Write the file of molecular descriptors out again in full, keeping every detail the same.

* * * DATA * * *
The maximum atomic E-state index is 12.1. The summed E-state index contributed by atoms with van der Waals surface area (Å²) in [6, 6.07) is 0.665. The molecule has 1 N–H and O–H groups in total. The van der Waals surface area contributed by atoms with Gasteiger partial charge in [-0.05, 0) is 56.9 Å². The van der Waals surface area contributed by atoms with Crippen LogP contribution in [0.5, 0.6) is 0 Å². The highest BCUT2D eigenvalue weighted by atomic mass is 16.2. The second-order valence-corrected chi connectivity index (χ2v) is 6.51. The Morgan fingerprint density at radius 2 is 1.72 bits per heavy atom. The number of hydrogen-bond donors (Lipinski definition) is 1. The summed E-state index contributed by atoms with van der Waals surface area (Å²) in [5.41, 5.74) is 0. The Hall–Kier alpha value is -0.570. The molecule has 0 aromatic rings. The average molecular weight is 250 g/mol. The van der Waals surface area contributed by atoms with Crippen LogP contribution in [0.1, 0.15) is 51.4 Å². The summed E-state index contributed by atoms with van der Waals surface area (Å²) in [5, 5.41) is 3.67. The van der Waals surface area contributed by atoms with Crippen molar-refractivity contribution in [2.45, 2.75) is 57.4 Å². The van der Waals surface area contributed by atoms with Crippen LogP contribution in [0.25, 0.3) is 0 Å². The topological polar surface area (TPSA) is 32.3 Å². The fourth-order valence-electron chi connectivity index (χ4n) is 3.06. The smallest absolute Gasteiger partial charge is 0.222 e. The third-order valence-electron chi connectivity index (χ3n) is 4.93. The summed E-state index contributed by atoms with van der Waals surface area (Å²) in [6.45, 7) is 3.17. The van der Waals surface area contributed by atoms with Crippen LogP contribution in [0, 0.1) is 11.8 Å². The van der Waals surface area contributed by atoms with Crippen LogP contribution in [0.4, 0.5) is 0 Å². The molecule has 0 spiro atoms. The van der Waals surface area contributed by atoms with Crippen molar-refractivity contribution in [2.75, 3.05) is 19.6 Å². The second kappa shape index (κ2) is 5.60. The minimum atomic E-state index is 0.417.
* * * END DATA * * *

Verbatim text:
The maximum atomic E-state index is 12.1. The summed E-state index contributed by atoms with van der Waals surface area (Å²) in [6, 6.07) is 0.665. The molecule has 1 N–H and O–H groups in total. The van der Waals surface area contributed by atoms with Gasteiger partial charge in [-0.05, 0) is 56.9 Å². The van der Waals surface area contributed by atoms with Crippen LogP contribution in [0.5, 0.6) is 0 Å². The highest BCUT2D eigenvalue weighted by atomic mass is 16.2. The second-order valence-corrected chi connectivity index (χ2v) is 6.51. The Morgan fingerprint density at radius 2 is 1.72 bits per heavy atom. The number of hydrogen-bond donors (Lipinski definition) is 1. The summed E-state index contributed by atoms with van der Waals surface area (Å²) in [5.41, 5.74) is 0. The Hall–Kier alpha value is -0.570. The molecule has 0 aromatic rings. The average molecular weight is 250 g/mol. The van der Waals surface area contributed by atoms with Crippen LogP contribution in [0.1, 0.15) is 51.4 Å². The summed E-state index contributed by atoms with van der Waals surface area (Å²) in [5, 5.41) is 3.67. The van der Waals surface area contributed by atoms with Crippen molar-refractivity contribution in [2.45, 2.75) is 57.4 Å². The van der Waals surface area contributed by atoms with Crippen LogP contribution in [0.25, 0.3) is 0 Å². The topological polar surface area (TPSA) is 32.3 Å². The fourth-order valence-electron chi connectivity index (χ4n) is 3.06. The smallest absolute Gasteiger partial charge is 0.222 e. The third-order valence-electron chi connectivity index (χ3n) is 4.93. The summed E-state index contributed by atoms with van der Waals surface area (Å²) in [6.45, 7) is 3.17. The van der Waals surface area contributed by atoms with Crippen LogP contribution in [0, 0.1) is 11.8 Å². The van der Waals surface area contributed by atoms with Crippen LogP contribution in [0.4, 0.5) is 0 Å². The molecule has 0 spiro atoms. The van der Waals surface area contributed by atoms with Crippen molar-refractivity contribution in [2.75, 3.05) is 19.6 Å². The second kappa shape index (κ2) is 5.60. The minimum atomic E-state index is 0.417.